Tuesday, December 27, 2016

Final Card: Al Lopez

Here is the final card (#527) for White Sox manager Al Lopez. It looks like this photo was taken during the same session as his 1965 card. He also had a card in the 1953 set as the Indians’ manager, and in the 1961 to 1965 sets as the White Sox' manager.

Lopez was a catcher and played in the minors from 1925 to 1929. He had a 3-game cup of coffee with the Brooklyn Dodgers in 1928, before returning to the minors the following season.

Al was the Dodgers' catcher from 1930-35, and made the All-Star team in 1934. He played for the Boston Braves from 1936-40, and the Pirates from 1940-46, although his last 2 seasons with Pittsburgh were as a backup. Al made his 2nd and last All-Star team in 1941.

He played his last big-league season (1947) with the Indians. Retiring after the '47 season, his 1,918 career games caught was a record that stood until Bob Boone broke it 40 years later.

Lopez was a minor-league manager from 1948-50, also serving as his team's backup catcher in 1948.

He managed the Indians from 1951-56, winning the AL pennant in 1954.

Lopez was also the White Sox manager from 1957 to 1965, and won the AL pennant in 1959. His 2 pennants (’54, ’59) were the only times the Yankees DIDN’T win the AL pennant from 1949-64.

After the '65 season he was kicked upstairs to the front office, but returned as field general after Eddie Stanky's firing during the 1968 season.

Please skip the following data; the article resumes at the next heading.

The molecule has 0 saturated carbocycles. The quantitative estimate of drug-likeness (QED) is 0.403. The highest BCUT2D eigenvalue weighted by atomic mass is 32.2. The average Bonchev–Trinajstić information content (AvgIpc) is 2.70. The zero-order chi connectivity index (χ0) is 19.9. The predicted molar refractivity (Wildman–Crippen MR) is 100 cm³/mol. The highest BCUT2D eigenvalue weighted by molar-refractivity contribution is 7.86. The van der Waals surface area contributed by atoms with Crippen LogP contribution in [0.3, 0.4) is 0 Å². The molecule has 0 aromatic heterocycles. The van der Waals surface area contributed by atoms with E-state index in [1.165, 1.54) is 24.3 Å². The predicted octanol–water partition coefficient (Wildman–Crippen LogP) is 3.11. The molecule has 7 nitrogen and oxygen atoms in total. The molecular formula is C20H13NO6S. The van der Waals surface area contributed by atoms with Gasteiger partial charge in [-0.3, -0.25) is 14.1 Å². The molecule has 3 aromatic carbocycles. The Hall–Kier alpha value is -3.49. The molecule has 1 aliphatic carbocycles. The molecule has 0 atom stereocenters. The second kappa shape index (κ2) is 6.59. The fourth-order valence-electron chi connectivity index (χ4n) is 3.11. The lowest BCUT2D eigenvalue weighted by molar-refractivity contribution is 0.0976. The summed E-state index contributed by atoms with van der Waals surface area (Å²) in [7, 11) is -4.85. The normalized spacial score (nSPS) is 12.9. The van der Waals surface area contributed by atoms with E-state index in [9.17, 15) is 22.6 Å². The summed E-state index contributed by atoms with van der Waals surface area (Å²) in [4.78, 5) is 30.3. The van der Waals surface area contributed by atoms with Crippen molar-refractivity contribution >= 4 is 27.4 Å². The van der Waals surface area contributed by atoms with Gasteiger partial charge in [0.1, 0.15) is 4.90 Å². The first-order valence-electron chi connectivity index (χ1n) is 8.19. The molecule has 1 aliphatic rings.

Soon after that he became ill, forcing him to miss much of the remainder of the '68 season. He returned as manager at the end of the season, managing a total of 47 games in his 2 stints that year. He began the 1969 season as the team's manager, but failing health forced him to retire after 17 games.

Al was inducted into HOF as a manager in 1977.

He passed away in October 2005 at age 97, five days after the White Sox won the World Series (their first championship in 88 years). Lopez was the last living MLB player from the 1920s.

Monday, December 12, 2016

AL / NL Rookie Stars (#598, 624, 641, 658)

In the 2nd-half of the 1960s, Topps set aside a few Rookie Stars cards in the high-numbered 7th Series where players from different teams were shown on the same card. There were either "AL Rookies", "NL Rookies", or "Major-League Rookies" (if they couldn't find 2 players from the same league).

It has always been my contention (although not having definite information) that these were ad hoc cards, where the subjects were not firmed up until the season already began. Then Topps would see which productive rookies they overlooked in their already-formatted Series 1 to 6. (How else to explain Norm Gigon's inclusion in the 1967 set, while players like Gary Nolan and Don Wilson were nowhere to be found?)

By far, the jewel in this dozen is Rollie Fingers. Pitched in 944 games over 17 seasons, Cy Young and MVP winner, and Hall of Famer.

Bob Floyd?  Played parts of 7 seasons as a backup with the Orioles and Royals.  Even less for Larry Burchart - 29 games with the Indians in 1969, then he was done.

After Fingers, Tom Hall is the only other player here with a decent career.  10 seasons with the Twins/Reds/Mets/Royals.  Most of his 358 games were in relief.